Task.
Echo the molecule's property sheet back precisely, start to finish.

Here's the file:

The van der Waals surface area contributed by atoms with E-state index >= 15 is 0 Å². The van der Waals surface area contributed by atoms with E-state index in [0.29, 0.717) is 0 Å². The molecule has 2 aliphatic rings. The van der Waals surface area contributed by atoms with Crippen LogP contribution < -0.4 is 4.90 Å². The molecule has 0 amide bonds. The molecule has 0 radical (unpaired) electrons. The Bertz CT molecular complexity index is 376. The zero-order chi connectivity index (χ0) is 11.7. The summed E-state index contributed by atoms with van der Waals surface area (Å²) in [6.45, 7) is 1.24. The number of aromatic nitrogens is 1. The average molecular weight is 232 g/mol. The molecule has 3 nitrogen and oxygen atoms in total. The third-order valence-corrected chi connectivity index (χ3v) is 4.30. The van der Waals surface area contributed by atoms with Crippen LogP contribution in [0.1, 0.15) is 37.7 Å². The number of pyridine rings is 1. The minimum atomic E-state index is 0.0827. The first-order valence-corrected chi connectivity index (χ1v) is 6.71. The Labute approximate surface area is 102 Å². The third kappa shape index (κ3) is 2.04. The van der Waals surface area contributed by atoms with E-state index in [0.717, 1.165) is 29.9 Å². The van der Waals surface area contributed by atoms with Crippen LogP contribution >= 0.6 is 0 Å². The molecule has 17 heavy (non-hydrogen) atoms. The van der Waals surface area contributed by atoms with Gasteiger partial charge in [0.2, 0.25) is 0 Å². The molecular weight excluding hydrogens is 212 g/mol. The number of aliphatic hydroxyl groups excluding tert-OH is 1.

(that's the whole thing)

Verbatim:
The van der Waals surface area contributed by atoms with E-state index >= 15 is 0 Å². The van der Waals surface area contributed by atoms with E-state index in [0.29, 0.717) is 0 Å². The molecule has 2 aliphatic rings. The van der Waals surface area contributed by atoms with Crippen LogP contribution < -0.4 is 4.90 Å². The molecule has 0 amide bonds. The molecule has 0 radical (unpaired) electrons. The Bertz CT molecular complexity index is 376. The zero-order chi connectivity index (χ0) is 11.7. The summed E-state index contributed by atoms with van der Waals surface area (Å²) in [6.45, 7) is 1.24. The number of aromatic nitrogens is 1. The average molecular weight is 232 g/mol. The molecule has 3 nitrogen and oxygen atoms in total. The third-order valence-corrected chi connectivity index (χ3v) is 4.30. The van der Waals surface area contributed by atoms with Crippen LogP contribution in [0.1, 0.15) is 37.7 Å². The number of pyridine rings is 1. The minimum atomic E-state index is 0.0827. The first-order valence-corrected chi connectivity index (χ1v) is 6.71. The Labute approximate surface area is 102 Å². The third kappa shape index (κ3) is 2.04. The van der Waals surface area contributed by atoms with E-state index in [0.717, 1.165) is 29.9 Å². The van der Waals surface area contributed by atoms with Crippen LogP contribution >= 0.6 is 0 Å². The molecule has 17 heavy (non-hydrogen) atoms. The van der Waals surface area contributed by atoms with Gasteiger partial charge in [0.2, 0.25) is 0 Å². The molecular weight excluding hydrogens is 212 g/mol. The number of aliphatic hydroxyl groups excluding tert-OH is 1.